BOSTON – The Boston Celtics might be forced to go small in order to play big against the Cleveland Cavaliers.
Boston lost handily Wednesday night, 117-104, during a game that at one point featured a 28-point lead for Cleveland. But as the final three quarters unfolded, the Celtics may have discovered some smaller lineups that could help them do big things moving forward.
“Today I felt like it was more advantageous to go small later,” Brad Stevens said after the defeat.
Jae Crowder might be the best source of information on Boston’s team when it comes to its small-ball lineups. He has been the team’s go-to power forward within such groups.
Crowder, who totaled 21 points, eight assists and five rebounds Wednesday night, saw a glimmer of light as the C’s rolled with smaller lineups throughout the second half of Game 1.
“I think we were able to capitalize on how they were defending the pick-and-roll, especially with Isaiah (Thomas) being the primary ball handler,” Crowder said, as Thomas sat to his left and nodded his head in agreement. “We were able to make reads and play it simple.”
And what happens when Boston makes reads and plays it simple?
“We know we can get any shot we want against these guys,” Crowder stated confidently.
Maybe that’s why the Celtics shot 58.1 percent from the field during the second half of the game. Maybe those small-ball lineups also played a key role in the Cavaliers shooting just 40.5 percent from the field during the second half of the game.
Stevens questioned those results at the end of the night, saying, “I don’t know how much you can glean from that third and fourth quarter.” His comments were likely alluding to the notions that the Cavaliers may have relaxed a bit with their large lead, and that the Celtics may have taken advantage of the minutes eaten up by the end of Cleveland’s bench.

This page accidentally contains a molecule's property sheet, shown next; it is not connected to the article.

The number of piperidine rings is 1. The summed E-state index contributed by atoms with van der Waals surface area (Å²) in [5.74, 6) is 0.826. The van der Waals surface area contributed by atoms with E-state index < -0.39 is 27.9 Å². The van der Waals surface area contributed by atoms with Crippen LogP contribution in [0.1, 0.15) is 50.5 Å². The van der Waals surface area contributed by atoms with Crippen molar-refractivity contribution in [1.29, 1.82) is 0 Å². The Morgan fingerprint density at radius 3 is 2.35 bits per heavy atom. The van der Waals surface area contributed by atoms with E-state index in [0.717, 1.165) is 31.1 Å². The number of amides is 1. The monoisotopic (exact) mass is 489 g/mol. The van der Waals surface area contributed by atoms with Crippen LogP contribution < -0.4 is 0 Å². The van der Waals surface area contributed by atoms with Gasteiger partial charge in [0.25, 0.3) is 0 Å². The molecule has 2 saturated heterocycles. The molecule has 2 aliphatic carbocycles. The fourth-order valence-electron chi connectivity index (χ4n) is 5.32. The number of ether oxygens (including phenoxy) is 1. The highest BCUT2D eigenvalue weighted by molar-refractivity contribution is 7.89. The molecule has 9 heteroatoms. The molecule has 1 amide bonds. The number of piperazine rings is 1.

However, the numbers are the numbers, and they say that the Boston Celtics were a far more competitive team when they played small than when they played big.
Brown came off of Boston’s bench and was the team’s top rebounder with nine, all while scoring 10 efficient points and providing versatile defense on LeBron James and Co.
Smart, meanwhile, was an energy-giver, as always, who at times was matched up with Cleveland’s offensive rebounding machine, power forward/center Tristan Thompson. Smart does not match up with Thompson when it comes to height and length, but he does match up with Thompson when it comes to heart and effort.
The Celtics may have learned that those latter characteristics will be key in keeping Thompson off the offensive glass during this series; Thompson was visibly frustrated by Smart during the second half as the big man tallied just one offensive rebound to go along with two personal fouls.
Meanwhile, Green showcased yet again that he can be an instant scorer off the bench. He tallied 11 points in less than 14 minutes of action while hitting four of his six shots. Green is another player who can guard multiple positions and add length and athleticism to Boston’s defense.
With all of that in mind, those who watched this contest from a green perspective must believe that the Celtics found something during the second half of Game 1. It didn’t lead them to a win, but it gave both them and the Cavaliers something to think long and hard about as Game 2 approaches Friday night.
The interchangeable combination of Crowder, Brown and Smart, along with a potential added boost from Green, could be the key to Boston achieving success as the rest of this unfolds. The Celtics are more versatile at both ends of the court with two or three of those players in the game at the same time within small-ball lineups, and those lineups give Boston much more ability to negate Cleveland’s strengths at both ends of the court.
It would be no surprise if Stevens winds up turning to these lineups again during Friday night’s Game 2.
In fact, we might even see one of them for the opening tip.